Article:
CORN ISN'T CULPRIT IN HIGHER FOOD PRICES
WASHINGTON, D.C. -- The price of food is going up -- not by much, but enough to get noticed. Food prices are up about 4 percent over a year ago, higher than the overall inflation rate.
Americans are used to affordable food, so a price increase of only a few cents brings questions about who is to blame. It didn't take long for the news media to start running stories about how ethanol production is driving up the cost of corn and, by extension, everything from milk and meat to colas and corn flakes.
"Not so fast," say Farm Bureau and the National Corn Growers Association. The price of corn may be going up because of ethanol, but food prices are not going up because of corn.
We all know that energy costs have skyrocketed. The National Corn Growers Association says that has a much greater impact on food costs, because it takes energy to produce, process, package and ship nearly everything we eat. Corn, however, is only one segment of the food market.
Farm Bureau also says rising energy prices are more to blame, along with weather disasters that have ruined crops, last year's low milk prices that have caused producers to cut production and low world supplies of wheat.
"Ethanol is getting a bad rap, because people aren't looking at all the other factors that are involved in food prices," says Farm Bureau economist Terry Francl. He says there is little evidence that any food category has been affected significantly by higher corn prices.
Agriculture advocates used to paste on a box of corn flakes the price of the corn it contained, to show how small the farmer's share was. Things haven't changed -- the value of corn in a 12-ounce box was around 2.2 cents when corn was less than $2 a bushel. Today it's still less than a nickel. That's not what you would call a big impact on the price of a major brand of corn flakes, which sells at $3.50 for a 12-ounce box.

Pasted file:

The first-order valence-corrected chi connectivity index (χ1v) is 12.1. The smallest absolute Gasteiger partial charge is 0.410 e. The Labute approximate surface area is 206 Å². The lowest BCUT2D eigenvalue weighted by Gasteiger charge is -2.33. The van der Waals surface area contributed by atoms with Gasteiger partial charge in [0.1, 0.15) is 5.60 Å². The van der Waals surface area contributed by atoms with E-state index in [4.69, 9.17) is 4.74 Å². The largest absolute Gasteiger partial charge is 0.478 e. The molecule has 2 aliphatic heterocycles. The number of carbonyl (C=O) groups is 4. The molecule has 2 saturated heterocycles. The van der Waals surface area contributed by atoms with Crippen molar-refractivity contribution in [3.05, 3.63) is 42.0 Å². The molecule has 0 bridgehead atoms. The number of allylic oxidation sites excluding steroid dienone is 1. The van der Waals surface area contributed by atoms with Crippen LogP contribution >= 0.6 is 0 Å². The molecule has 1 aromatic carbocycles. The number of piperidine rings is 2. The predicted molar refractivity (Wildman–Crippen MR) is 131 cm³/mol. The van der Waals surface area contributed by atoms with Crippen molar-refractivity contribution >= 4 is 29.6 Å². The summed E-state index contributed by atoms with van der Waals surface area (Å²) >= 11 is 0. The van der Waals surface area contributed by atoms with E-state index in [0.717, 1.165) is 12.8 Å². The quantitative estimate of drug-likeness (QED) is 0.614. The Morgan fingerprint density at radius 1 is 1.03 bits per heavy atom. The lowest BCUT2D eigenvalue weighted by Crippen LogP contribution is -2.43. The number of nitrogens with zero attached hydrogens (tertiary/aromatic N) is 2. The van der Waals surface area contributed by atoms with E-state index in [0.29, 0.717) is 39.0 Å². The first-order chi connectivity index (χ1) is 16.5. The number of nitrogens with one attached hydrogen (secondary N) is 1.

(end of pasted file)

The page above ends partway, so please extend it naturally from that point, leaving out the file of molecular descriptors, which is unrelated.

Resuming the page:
Of course, nobody outside of agriculture complained when corn farmers were getting by on less than $2 per bushel. Now that they can get about twice that, thanks to ethanol, they are practically being blamed for taking milk from babies. That's unfair, especially since no one has been able to show a specific connection between ethanol demand and food prices.
The negative attention this "food versus fuel" debate brings to ethanol is unfortunate, since the growing use of ethanol is a good thing for our country. It reduces our dependence on foreign oil and it's better for our environment. And rising crop prices are good for rural America.
Farmers have a can-do attitude about meeting the demand for corn. And with a bumper crop expected this year, chances are there will be plenty of corn to go around. As one corn grower said, "There is no conflict between food and fuel -- we can produce both."
So much for the "food versus fuel" conflict. Rather, it's a conflict between perception and reality.
Lynne Finnerty is the editor of FBNews, a publication of the American Farm Bureau Federation.